The intimates of Ayatullah Ali Khamenei, the Supreme Leader of Iran, call him "the great balancer." They could as easily call him "the great hedger." The reticent cleric refuses to make peace with the West but eschews open confrontation. He obstructs democratic reform but holds the country's most hard-line radicals in check.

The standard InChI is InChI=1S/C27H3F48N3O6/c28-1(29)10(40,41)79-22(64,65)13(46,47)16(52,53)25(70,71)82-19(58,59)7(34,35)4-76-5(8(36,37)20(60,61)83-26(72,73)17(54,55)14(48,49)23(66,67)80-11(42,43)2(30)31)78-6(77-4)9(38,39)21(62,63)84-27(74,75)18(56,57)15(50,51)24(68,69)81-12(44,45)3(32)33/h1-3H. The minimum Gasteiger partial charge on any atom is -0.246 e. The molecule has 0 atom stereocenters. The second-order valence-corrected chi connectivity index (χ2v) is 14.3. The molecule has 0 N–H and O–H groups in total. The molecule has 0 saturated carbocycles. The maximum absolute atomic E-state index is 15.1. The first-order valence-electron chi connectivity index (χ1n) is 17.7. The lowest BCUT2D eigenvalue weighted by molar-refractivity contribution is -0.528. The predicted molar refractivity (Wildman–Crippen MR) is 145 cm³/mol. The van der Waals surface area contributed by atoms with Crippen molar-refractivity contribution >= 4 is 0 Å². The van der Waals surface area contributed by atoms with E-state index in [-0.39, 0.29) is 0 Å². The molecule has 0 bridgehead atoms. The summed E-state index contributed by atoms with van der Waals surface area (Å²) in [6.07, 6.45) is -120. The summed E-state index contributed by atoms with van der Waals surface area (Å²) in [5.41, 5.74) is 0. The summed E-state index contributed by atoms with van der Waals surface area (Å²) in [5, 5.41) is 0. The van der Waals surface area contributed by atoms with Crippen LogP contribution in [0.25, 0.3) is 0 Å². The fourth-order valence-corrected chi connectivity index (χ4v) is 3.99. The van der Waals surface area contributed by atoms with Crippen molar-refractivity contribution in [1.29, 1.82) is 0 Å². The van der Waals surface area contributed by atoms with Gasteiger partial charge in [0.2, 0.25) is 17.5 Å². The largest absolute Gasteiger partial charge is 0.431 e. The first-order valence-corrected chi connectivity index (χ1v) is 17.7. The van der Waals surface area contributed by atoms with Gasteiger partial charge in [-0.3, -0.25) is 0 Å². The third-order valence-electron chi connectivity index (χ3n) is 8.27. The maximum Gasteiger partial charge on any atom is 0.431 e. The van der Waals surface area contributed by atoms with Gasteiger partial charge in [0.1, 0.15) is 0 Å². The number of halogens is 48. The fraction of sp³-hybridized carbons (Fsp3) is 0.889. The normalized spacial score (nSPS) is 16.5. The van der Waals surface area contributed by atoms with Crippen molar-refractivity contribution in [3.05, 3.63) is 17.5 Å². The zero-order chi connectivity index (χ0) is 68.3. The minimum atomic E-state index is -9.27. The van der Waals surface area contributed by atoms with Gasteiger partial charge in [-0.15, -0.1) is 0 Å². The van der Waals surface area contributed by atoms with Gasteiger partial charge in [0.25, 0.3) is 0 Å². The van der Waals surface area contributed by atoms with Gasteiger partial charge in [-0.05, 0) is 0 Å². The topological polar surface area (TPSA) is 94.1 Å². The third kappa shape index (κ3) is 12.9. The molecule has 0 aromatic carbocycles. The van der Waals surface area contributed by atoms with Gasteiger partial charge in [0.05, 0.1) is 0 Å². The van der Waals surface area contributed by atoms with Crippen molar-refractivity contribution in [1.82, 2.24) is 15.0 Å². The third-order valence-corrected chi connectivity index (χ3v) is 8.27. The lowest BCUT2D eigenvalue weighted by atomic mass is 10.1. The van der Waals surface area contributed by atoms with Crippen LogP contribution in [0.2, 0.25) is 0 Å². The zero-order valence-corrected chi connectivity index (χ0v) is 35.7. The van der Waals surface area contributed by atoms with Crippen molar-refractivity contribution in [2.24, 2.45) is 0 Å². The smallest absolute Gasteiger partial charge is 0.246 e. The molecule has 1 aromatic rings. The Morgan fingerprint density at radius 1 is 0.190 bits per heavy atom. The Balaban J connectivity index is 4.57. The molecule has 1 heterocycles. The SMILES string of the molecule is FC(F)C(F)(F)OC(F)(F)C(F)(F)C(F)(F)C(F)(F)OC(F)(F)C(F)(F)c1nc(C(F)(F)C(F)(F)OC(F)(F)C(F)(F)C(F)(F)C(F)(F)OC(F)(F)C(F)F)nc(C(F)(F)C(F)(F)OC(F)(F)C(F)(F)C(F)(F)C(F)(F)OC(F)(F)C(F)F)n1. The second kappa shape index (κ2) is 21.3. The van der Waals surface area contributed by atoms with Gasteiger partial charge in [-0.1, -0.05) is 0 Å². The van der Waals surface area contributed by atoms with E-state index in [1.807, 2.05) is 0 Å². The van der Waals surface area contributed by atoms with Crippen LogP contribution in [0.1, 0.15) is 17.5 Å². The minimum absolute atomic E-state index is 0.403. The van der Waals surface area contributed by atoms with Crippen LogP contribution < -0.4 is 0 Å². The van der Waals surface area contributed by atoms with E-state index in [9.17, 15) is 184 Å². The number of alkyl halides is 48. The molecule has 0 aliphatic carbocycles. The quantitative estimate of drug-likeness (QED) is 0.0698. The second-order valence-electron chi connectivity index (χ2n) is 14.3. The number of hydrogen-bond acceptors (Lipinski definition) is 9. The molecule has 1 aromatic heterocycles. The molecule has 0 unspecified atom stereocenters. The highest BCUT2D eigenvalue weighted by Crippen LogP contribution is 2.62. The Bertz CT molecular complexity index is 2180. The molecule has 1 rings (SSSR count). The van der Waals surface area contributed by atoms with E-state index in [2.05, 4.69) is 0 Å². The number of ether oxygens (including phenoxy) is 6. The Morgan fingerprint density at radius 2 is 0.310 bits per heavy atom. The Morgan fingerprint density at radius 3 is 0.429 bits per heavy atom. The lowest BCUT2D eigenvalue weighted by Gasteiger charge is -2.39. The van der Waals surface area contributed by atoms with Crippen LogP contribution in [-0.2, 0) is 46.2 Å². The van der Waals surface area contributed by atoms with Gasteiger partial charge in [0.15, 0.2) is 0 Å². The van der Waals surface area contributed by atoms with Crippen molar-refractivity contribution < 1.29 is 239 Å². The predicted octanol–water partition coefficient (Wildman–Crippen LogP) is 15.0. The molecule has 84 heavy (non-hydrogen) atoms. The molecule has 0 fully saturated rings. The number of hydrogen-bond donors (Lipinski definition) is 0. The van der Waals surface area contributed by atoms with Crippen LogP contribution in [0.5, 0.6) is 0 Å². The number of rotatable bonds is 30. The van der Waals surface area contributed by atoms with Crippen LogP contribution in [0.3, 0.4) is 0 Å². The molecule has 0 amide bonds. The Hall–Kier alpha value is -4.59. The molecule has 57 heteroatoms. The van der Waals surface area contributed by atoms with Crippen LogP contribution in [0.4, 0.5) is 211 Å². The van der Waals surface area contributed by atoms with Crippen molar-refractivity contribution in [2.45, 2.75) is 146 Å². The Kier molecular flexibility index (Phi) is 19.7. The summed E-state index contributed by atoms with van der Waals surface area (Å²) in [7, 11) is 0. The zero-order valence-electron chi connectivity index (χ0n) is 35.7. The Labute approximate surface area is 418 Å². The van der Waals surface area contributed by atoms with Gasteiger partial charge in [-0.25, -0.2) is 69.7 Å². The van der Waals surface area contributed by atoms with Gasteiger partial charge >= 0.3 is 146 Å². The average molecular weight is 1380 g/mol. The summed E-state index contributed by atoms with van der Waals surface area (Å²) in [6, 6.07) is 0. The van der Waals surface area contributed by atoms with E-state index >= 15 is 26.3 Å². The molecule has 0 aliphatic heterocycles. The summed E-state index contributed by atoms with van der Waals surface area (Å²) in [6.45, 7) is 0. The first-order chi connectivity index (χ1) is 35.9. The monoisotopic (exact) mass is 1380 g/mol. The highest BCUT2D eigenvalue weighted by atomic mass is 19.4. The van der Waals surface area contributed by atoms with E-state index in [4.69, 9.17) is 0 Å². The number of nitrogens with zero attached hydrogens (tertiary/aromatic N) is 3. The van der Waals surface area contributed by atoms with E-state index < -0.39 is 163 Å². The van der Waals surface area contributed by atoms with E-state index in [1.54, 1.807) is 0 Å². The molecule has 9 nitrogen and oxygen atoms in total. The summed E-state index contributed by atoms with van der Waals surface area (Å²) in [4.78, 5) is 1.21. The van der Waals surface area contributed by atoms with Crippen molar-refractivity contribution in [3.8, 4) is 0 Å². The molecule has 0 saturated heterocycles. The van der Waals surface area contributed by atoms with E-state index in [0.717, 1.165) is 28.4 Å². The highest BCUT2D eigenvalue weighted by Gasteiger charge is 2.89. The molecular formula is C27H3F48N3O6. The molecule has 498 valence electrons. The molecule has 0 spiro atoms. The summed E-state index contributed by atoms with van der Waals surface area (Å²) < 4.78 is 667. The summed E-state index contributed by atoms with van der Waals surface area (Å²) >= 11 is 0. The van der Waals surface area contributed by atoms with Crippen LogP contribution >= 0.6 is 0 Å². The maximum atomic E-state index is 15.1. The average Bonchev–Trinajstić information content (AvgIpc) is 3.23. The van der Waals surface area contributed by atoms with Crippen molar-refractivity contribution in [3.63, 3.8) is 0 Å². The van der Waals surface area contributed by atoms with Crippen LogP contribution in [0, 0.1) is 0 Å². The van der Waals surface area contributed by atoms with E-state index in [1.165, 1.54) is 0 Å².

Despite his allegiance to the status quo, Khamenei, 67, has emerged as one of the most pivotal, if enigmatic, leaders in the Middle East. The Iranian constitution vests the Supreme Leader with divine right to rule. His willingness to negotiate about Iran's nuclear program will determine whether his country's dispute with the U.S. and its allies is resolved peacefully or through military confrontation. Though Khamenei is thought to be more pragmatic than Iran's elected President, Mahmoud Ahmadinejad, he has also cast nuclear power as an issue of national pride. What remains to be seen is whether "the balancer" will be willing to bargain away Iran's nuclear prerogatives, and at what price.
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